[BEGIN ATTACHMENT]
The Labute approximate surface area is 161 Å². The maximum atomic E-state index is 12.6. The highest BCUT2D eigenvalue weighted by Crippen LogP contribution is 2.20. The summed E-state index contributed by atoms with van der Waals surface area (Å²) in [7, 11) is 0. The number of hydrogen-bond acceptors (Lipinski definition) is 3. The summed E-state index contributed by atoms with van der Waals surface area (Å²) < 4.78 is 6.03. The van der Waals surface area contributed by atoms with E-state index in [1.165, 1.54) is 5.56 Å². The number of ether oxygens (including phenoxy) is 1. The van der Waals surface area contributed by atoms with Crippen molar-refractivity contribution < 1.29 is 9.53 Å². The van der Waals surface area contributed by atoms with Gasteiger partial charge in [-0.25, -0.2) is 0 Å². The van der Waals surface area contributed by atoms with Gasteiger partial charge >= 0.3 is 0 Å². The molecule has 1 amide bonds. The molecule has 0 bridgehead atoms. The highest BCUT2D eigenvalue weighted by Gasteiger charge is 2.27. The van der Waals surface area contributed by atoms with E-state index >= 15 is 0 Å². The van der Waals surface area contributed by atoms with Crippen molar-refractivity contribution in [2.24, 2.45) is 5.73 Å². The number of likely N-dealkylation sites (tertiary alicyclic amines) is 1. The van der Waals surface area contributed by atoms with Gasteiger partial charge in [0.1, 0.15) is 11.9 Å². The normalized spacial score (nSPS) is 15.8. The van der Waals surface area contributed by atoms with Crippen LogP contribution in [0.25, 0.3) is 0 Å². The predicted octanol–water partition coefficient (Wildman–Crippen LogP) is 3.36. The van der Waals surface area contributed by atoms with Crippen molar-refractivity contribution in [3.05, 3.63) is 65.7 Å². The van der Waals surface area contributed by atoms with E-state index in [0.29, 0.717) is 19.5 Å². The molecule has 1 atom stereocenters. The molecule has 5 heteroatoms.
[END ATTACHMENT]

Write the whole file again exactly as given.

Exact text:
The Labute approximate surface area is 161 Å². The maximum atomic E-state index is 12.6. The highest BCUT2D eigenvalue weighted by Crippen LogP contribution is 2.20. The summed E-state index contributed by atoms with van der Waals surface area (Å²) in [7, 11) is 0. The number of hydrogen-bond acceptors (Lipinski definition) is 3. The summed E-state index contributed by atoms with van der Waals surface area (Å²) < 4.78 is 6.03. The van der Waals surface area contributed by atoms with E-state index in [1.165, 1.54) is 5.56 Å². The number of ether oxygens (including phenoxy) is 1. The van der Waals surface area contributed by atoms with Crippen molar-refractivity contribution < 1.29 is 9.53 Å². The van der Waals surface area contributed by atoms with Gasteiger partial charge in [-0.25, -0.2) is 0 Å². The van der Waals surface area contributed by atoms with Gasteiger partial charge >= 0.3 is 0 Å². The molecule has 1 amide bonds. The molecule has 0 bridgehead atoms. The highest BCUT2D eigenvalue weighted by Gasteiger charge is 2.27. The van der Waals surface area contributed by atoms with E-state index >= 15 is 0 Å². The van der Waals surface area contributed by atoms with Crippen molar-refractivity contribution in [2.24, 2.45) is 5.73 Å². The number of likely N-dealkylation sites (tertiary alicyclic amines) is 1. The van der Waals surface area contributed by atoms with Gasteiger partial charge in [0.1, 0.15) is 11.9 Å². The normalized spacial score (nSPS) is 15.8. The van der Waals surface area contributed by atoms with Crippen LogP contribution in [0.25, 0.3) is 0 Å². The predicted octanol–water partition coefficient (Wildman–Crippen LogP) is 3.36. The van der Waals surface area contributed by atoms with Crippen molar-refractivity contribution in [3.05, 3.63) is 65.7 Å². The van der Waals surface area contributed by atoms with E-state index in [0.29, 0.717) is 19.5 Å². The molecule has 1 atom stereocenters. The molecule has 5 heteroatoms.